PROJECT: “Mobilizing Youth and Women to Improve the Learning Environment for Children with Special Needs in Tanga”
Achieving universal and quality education is a major challenge in Tanzania. Efforts to achieve this goal face severe resource constraints, which often leads to schools overlooking the special needs of people with disabilities. Communities have limited awareness of the challenges, including discrimination, faced by disabled children and youth in Tanzania. School staff have limited specialised training for working with and teaching children with special needs. TAWAH wants to improve the learning environment for special needs students by strengthening positive community relationships and problem-solving networks by bringing community groups together to alleviate some of the problems facing special needs students through organizing community to improve the physical infrastructure at the school and conducting training, focus groups discussions and seminars on how to work with special needs students for participating community groups.
TAWAH is partnering with Pongwe Primary School in Tanga, a school with special needs students that is currently unable to provide the requirements for its visually impaired students. The existing classrooms are overcrowded, dilapidated and pose a hazard to the students trying to move within them. TAWAH wants to improve the physical environment for Pongwe students by building a new classroom, which will alleviate severe overcrowding, improve mobility of students within the classroom, and ultimately enhance the overall learning environment.
ABOUT PONGWE PRIMARY SCHOOL:
Pongwe Primary School, near Tanga city, Tanzania, is a government school serving children with albinism, blind or sight impaired students, and non-special needs students. Pongwe School faces a number of challenges, the foremost of which is an insufficient number of classrooms. For fifth and sixth graders preparing for the national primary school exams, over 100 students are crammed into ill-ventilated 9×7 meter classrooms meant for a maximum of 42 students. The problem of a lack of classrooms is exacerbated by the dilapidated condition of existing classrooms constructed over a half century ago that have large cracks in the walls and holes in the floors.
Existing classrooms at Pongwe Primary School
Dilapidated condition of existing classrooms
Pongwe was established as a school in 1959 and in 1968 it started receiving sight impaired and blind students. As a measure to protect children with albinism from superstition-driven violence, the government in 2009 directed Pongwe to shelter, protect, and educate students with albinism, most of whom have visual impairments. The school has 940 students from grade one to seven (471 boys and 439 girls), 80 of whom are special needs students who live at the school, including students with albinism who fear for their personal safety at their homes.
Tanzania Women Architects for Humanity (TAWAH), proposes to work with experts in Tanga to conduct trainings for targeted groups composed of Pongwe school staff, students, and community participants on topics such as pedagogy for teaching students with special needs, understanding albinism, and the challenges facing youth with special needs in Tanzania. In addition, TAWAH will work with the students and staff of Pongwe Primary School, together with volunteer female students from Maawal Secondary School in Tanga, and volunteer female architecture students from Ardhi University in Dar es Salaam, to design and build new three classrooms. TAWAH will use innovative, environmentally friendly and low cost technology in the design and construction of the classroom, which will also serve as a template for future classroom construction at Pongwe and other local schools.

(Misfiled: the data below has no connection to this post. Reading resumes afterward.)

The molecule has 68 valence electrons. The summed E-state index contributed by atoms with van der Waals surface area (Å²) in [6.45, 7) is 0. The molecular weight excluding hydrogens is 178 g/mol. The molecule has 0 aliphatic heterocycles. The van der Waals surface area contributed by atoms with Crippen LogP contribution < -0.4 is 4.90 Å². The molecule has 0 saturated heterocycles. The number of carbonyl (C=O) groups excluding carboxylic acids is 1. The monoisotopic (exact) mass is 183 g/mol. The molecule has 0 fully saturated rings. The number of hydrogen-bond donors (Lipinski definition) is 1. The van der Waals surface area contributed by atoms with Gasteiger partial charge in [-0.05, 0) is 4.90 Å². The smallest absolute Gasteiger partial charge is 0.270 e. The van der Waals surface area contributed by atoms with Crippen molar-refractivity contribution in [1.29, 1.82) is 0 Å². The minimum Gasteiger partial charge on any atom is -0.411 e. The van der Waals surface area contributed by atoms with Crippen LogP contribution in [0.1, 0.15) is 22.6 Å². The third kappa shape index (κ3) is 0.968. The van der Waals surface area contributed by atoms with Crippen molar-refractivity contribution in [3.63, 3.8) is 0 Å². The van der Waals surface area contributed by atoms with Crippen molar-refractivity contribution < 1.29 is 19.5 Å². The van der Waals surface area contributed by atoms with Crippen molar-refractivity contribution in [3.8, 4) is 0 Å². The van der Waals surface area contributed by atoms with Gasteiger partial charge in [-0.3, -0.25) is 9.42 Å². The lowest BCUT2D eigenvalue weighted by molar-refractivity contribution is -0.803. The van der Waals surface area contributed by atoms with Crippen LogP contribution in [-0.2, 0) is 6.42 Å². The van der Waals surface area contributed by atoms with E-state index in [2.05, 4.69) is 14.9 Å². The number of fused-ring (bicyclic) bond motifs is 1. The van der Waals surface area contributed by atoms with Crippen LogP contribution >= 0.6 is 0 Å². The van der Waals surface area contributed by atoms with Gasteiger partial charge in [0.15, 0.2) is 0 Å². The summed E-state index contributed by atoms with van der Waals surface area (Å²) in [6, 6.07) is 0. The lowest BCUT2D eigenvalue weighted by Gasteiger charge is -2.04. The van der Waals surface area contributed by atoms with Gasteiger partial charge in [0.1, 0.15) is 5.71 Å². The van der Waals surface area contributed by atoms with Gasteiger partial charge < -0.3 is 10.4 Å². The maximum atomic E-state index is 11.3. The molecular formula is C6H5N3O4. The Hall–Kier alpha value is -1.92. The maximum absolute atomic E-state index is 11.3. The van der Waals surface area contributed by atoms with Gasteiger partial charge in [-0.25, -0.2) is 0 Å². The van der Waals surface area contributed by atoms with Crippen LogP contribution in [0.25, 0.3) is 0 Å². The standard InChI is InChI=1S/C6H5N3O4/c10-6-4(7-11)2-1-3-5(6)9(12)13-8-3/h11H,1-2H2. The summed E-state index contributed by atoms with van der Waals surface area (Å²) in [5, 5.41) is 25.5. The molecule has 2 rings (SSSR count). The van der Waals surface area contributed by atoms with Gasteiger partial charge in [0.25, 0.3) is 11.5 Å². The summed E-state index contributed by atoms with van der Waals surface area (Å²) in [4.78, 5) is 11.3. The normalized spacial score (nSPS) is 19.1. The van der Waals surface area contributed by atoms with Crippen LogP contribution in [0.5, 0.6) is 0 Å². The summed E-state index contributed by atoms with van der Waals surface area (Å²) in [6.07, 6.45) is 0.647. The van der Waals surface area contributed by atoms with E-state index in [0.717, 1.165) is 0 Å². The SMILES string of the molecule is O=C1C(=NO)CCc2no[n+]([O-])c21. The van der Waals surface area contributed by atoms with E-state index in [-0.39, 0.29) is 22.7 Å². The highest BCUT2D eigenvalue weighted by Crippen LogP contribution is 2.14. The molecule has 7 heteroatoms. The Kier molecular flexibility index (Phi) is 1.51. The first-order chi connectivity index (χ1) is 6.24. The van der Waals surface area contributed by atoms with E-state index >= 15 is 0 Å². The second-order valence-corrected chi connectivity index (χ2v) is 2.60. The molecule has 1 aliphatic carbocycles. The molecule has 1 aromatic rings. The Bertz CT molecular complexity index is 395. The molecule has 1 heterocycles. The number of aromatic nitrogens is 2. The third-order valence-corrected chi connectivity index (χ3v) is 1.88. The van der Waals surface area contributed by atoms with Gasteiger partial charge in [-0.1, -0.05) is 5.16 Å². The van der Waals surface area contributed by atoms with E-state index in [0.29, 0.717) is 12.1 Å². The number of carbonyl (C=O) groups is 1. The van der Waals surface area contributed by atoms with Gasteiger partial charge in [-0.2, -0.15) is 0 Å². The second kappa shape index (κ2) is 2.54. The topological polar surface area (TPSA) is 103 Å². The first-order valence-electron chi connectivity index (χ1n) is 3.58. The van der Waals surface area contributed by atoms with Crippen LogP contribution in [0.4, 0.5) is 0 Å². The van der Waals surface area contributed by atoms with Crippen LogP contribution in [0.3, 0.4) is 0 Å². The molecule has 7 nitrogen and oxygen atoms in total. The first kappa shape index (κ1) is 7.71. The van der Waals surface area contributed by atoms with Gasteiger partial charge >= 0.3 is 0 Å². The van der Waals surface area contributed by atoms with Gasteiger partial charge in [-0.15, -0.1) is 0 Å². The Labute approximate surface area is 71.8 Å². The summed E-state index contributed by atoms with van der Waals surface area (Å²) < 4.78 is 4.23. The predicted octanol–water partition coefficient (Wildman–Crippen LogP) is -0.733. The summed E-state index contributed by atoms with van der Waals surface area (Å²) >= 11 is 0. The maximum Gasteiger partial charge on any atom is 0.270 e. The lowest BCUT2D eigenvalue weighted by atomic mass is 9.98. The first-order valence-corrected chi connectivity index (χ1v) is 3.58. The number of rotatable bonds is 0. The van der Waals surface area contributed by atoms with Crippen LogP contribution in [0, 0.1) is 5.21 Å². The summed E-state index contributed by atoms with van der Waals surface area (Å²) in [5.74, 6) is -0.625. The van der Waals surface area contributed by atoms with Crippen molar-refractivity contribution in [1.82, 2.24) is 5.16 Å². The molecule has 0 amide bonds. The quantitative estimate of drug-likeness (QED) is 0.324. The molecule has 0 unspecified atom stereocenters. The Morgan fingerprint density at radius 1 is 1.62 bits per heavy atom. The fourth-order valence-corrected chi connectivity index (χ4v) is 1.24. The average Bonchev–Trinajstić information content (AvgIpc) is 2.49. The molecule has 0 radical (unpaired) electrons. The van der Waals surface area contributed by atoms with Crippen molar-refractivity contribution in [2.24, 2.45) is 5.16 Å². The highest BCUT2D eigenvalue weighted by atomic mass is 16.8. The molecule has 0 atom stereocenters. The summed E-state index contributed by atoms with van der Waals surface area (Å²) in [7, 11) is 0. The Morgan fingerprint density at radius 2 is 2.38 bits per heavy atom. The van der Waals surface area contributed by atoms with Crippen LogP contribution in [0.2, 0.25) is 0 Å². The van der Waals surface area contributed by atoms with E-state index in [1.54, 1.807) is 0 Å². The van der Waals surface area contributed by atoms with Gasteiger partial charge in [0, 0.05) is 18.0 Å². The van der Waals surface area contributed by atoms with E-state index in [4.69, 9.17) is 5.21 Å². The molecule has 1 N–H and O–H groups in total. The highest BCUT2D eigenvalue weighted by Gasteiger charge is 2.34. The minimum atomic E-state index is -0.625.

This project will achieve the following:
- Conduct training program
- Heightened awareness of the discrimination and marginalisation experienced by children and youth with special needs and at risk youth with albinism. Improve the pedagogy of teachers working with students with special needs. This will de-stigmatise children with special needs and strengthen engagement and relationships between the students of Pongwe School and the Tanga community.
2. Build new classrooms
- Reduced overcrowding at Pongwe Primary School will create a safer and more comfortable environment conducive to increased learning and academic performance.
3. Practical construction skills to female volunteers
- Female students from Maawal Secondary School and Ardhi University will gain practical construction experience and develop their problem solving and teamwork skills. Ardhi University students will gain an understanding of the importance of considering the needs of people with disabilities in town planning, land use and building design. Maawal Secondary School students will develop awareness of careers for women in architecture, urban planning and construction.
INTERESTED IN BECOMING PART OF THIS INITIATIVE?
FOR MORE INFORMATION PLEASE CONTACT US